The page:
Lessons from my Father

I needed a little break from writing. My energy has been so off lately. Not sure if it was the new moon or bad vibes, but I haven’t been in a good space.  I think I was a bit off because I’ve been doing this whole adult thing. Oh my word, no one tells you it’s going to be so hard.

Last week wasn’t a total bust though. I think it was Wednesday, but I’m not sure, I found myself calling my father. Funny how the universe works sometimes. He was happy to hear my voice and actually let me talk. I didn’t realize how much I had pushed down inside of me until I began to cry. I told my dad about the incident at the school with my daughter. I thought he would…well, I don’t know exactly what I thought he would do or say, but I didn’t expect the reaction I got. After I was done, he commented on how racism is a part of education and was a part of his education. He let me know that he intentionally sacrificed to send me to the school I went to because he didn’t want me to receive the same education. He then said something so eloquent that I think about it daily now. He said:

When I was in school, I had no images of myself. No history of myself. I was invisible, which is racist within itself. In a sense, it teaches you that you’re not a part of the story. You’re not human. You’re something else. One of my biggest regrets in life is that I hit my children. Spankings, hitting your children, is like stripping them of their humanity too. When you violate someones personal space or their person, you’re taking their humanity away. When you can look at someone as not human, then you can mistreat them. When a person believes they are not worthy of being treated like a human being, then they are lost, broken, without value. It’s quite easy to send that kid to prison or treat them sub-par because they aren’t human to you. People treat us that way and then because we’ve internalized that treatment, we turn around and treat our own children that way…then the cycle continues. The blessing is that you let Olivia know she is of value. You don’t strip her of her humanity. No matter what, she comes from a home of love. No one can break her because you all are there to build her up. Stay the course. You and your husband are doing an excellent job. She is in good hands.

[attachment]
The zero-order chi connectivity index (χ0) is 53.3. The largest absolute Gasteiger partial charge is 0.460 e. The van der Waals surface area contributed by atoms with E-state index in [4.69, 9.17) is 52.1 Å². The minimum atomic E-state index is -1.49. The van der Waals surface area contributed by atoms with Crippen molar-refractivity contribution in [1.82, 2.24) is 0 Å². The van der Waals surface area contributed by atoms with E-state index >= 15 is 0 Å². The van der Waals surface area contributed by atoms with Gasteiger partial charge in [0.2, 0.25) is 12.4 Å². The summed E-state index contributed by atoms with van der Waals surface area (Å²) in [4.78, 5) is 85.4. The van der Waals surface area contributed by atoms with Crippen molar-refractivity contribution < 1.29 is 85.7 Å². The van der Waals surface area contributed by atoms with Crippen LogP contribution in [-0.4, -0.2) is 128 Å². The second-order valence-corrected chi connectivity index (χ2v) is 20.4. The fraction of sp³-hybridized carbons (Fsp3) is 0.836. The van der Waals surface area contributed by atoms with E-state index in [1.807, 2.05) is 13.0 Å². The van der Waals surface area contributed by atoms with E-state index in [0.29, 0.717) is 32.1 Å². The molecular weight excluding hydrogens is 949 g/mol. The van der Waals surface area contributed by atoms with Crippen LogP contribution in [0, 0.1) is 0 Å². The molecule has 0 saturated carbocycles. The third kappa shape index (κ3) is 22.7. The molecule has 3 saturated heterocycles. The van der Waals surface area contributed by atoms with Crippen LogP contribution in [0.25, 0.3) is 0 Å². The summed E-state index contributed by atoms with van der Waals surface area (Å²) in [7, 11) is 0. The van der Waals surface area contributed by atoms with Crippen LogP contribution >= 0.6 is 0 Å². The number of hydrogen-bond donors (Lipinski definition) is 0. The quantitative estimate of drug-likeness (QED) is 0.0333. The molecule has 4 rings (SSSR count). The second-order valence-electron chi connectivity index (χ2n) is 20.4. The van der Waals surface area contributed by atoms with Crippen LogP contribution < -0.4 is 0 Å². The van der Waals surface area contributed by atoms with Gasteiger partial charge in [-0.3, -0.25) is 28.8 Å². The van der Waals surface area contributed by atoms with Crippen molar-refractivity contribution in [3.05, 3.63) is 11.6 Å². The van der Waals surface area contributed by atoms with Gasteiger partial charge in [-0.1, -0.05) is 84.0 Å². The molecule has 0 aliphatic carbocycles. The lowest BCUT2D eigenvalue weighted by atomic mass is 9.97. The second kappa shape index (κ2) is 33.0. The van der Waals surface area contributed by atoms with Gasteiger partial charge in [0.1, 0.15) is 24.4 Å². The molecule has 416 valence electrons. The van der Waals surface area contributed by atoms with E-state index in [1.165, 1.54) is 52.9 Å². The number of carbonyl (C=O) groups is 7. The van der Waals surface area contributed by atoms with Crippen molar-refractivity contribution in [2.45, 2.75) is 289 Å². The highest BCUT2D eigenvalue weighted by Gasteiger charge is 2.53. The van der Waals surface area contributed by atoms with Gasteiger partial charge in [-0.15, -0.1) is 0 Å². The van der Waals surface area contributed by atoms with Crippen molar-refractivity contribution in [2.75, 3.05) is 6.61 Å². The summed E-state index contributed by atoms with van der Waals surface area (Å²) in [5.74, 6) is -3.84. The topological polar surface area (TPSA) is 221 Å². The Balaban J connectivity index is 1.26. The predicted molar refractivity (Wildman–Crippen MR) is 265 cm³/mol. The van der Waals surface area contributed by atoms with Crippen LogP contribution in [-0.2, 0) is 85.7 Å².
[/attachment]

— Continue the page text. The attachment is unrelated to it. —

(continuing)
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Apologies come in all shapes and sizes, but in my heart, this was an apology from my father. He admitted he was wrong for hitting me and that is worth more than I think he or anyone else will ever know. He also complimented my parenting style, which was pretty freaking awesome! We look back on our lives and wonder why certain things happen. We question why and then it all comes full circle.

So…for every person in my family who came before me, my ancestors who felt that they were less than human, those who were stripped of their humanity, beaten, bruised, and abused, it ends with me.

One of my favorite authors, Thich Nhat Hanh wrote, that just like genes carry from one generation to the next, so does hurt and spiritual pain. When one can heal from his or her past hurt they can also heal those that came before them. It made sense to me then and it makes even more sense to me now. What an awesome gift to give my children and grandchildren. I have my dad to thank for reminding me.

Love and light y’all.